for both small farms growing for local sales or for
larger growers. Yield with the hydroponic systems
in northern Florida (4 month harvest season) was
as great as 1.8 pounds per plant. The hydroponic
system arrangement resulted in about 40,000
plants per acre whereas the typical soil-based
system used on commercial farms today results in
one-half as many plants.

Small farmers can easily manage a hydroponic
system for production of strawberries for local
sales. Organic culture of strawberries is
possible with this system where media such as
perlite is approved for use in organic culture.
Larger-scale production appears to have
potential also, mainly due to the high plant
populations and large production capability.
The combination of soilless culture of
strawberries with greenhouses or other
protective structures also is possible and
currently being used on small scale around the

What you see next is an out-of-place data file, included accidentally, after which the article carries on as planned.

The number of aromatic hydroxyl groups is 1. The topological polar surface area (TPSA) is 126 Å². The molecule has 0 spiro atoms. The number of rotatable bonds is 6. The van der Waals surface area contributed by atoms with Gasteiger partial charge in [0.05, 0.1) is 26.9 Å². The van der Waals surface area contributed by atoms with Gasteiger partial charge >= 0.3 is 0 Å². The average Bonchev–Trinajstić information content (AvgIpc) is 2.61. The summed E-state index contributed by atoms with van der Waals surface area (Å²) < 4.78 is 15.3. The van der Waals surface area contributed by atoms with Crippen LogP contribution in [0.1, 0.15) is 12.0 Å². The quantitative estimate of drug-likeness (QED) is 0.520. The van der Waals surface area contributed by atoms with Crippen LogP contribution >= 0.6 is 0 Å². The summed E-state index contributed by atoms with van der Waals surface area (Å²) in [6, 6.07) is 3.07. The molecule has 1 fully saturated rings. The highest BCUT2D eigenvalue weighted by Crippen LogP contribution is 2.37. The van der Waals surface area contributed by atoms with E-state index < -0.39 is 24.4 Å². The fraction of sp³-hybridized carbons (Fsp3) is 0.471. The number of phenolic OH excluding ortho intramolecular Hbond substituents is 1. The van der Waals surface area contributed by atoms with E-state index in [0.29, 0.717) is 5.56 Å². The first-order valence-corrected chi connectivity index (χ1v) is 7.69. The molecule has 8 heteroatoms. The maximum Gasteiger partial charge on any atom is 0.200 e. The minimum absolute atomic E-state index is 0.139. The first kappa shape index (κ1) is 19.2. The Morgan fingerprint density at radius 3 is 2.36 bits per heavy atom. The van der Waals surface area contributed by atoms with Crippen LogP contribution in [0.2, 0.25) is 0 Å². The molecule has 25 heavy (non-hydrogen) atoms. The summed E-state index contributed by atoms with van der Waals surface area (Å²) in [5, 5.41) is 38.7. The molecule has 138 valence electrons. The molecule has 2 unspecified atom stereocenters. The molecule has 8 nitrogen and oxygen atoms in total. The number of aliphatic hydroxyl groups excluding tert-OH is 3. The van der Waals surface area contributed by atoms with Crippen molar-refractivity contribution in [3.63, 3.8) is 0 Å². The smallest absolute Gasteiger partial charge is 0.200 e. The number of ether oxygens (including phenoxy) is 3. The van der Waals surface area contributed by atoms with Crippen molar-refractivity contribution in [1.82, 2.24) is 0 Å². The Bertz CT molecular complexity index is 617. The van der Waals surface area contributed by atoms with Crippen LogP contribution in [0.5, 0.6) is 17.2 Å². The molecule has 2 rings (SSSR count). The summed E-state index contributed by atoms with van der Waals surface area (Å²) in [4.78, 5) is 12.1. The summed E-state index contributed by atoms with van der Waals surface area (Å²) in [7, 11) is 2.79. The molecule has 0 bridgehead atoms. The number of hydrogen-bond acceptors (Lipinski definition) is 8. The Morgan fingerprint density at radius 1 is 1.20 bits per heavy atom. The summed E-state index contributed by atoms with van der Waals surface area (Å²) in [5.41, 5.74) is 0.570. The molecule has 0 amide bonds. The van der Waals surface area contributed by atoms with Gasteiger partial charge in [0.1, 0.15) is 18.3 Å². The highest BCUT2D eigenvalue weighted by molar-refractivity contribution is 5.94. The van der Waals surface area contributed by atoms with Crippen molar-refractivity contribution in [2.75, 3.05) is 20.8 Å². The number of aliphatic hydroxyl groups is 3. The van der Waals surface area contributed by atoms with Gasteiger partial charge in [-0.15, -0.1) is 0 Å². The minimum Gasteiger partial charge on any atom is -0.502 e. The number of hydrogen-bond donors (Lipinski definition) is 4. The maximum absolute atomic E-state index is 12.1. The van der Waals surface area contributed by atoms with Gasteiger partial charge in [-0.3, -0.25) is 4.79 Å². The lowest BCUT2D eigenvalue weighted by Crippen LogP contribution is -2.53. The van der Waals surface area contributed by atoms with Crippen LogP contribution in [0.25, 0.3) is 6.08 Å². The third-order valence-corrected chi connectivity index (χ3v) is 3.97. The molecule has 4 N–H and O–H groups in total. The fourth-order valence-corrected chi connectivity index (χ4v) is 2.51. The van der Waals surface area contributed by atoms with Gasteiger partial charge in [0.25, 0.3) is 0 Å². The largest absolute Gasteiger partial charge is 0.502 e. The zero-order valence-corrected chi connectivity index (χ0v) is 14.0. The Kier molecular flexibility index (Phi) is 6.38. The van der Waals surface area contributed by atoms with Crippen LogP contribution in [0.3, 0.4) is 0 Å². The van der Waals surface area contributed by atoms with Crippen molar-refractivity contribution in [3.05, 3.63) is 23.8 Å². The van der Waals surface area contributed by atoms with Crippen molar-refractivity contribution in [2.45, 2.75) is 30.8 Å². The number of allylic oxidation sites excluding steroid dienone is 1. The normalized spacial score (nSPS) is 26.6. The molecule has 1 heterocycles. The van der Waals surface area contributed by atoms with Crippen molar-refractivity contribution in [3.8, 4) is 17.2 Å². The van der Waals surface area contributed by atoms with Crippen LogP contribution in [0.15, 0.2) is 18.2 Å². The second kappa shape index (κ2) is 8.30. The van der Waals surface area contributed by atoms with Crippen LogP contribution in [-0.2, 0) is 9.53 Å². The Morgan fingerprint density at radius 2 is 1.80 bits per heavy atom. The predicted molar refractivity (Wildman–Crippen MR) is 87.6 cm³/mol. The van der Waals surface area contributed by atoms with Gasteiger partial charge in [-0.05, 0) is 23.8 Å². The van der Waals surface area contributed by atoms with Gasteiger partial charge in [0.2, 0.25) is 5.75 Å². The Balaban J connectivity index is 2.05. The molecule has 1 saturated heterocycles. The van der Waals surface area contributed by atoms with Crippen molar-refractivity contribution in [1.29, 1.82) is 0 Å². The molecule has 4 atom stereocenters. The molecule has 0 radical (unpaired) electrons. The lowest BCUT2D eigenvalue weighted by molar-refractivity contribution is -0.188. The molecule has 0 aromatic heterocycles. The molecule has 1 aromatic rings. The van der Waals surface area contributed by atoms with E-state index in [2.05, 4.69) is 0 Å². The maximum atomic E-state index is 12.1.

country. Many options for culture systems are
being developed. Most rely on some type of
soilless media including perlite, peat,
vermiculite, coconut coir, or others, alone or in
various mixes. Without mentioning brand
names, the cultural systems include layflat bags,
upright bags, stacked (columns) of styrofoam
containers, horizontal PVC pipes filled with
media, or horizontal PVC pipes with strawberry
plants in plastic pots inserted in the PVC pipes.
There are numerous variations on the cultural
scheme and every one we have evaluated can
be used successfully to produce strawberries.

Table 1. Comparison of yield with several cultural systems, University of Florida Suwannee Valley
Research and Education Center, Live Oak, FL.
Cultivar Media Yield (Ib/plant)

Camarosa Perlite 1.8
Chandler Perlite 1.6

Sweet Charlie Perlite 1.1

Sweet Charlie Peat/vermiculite 1.0

Sweet Charlie wood fibers 1.0

Camarosa Perlite 0.9
Camarosa Peat/vermiculite 1.0
Camarosa Perlite/controlled-release 0.9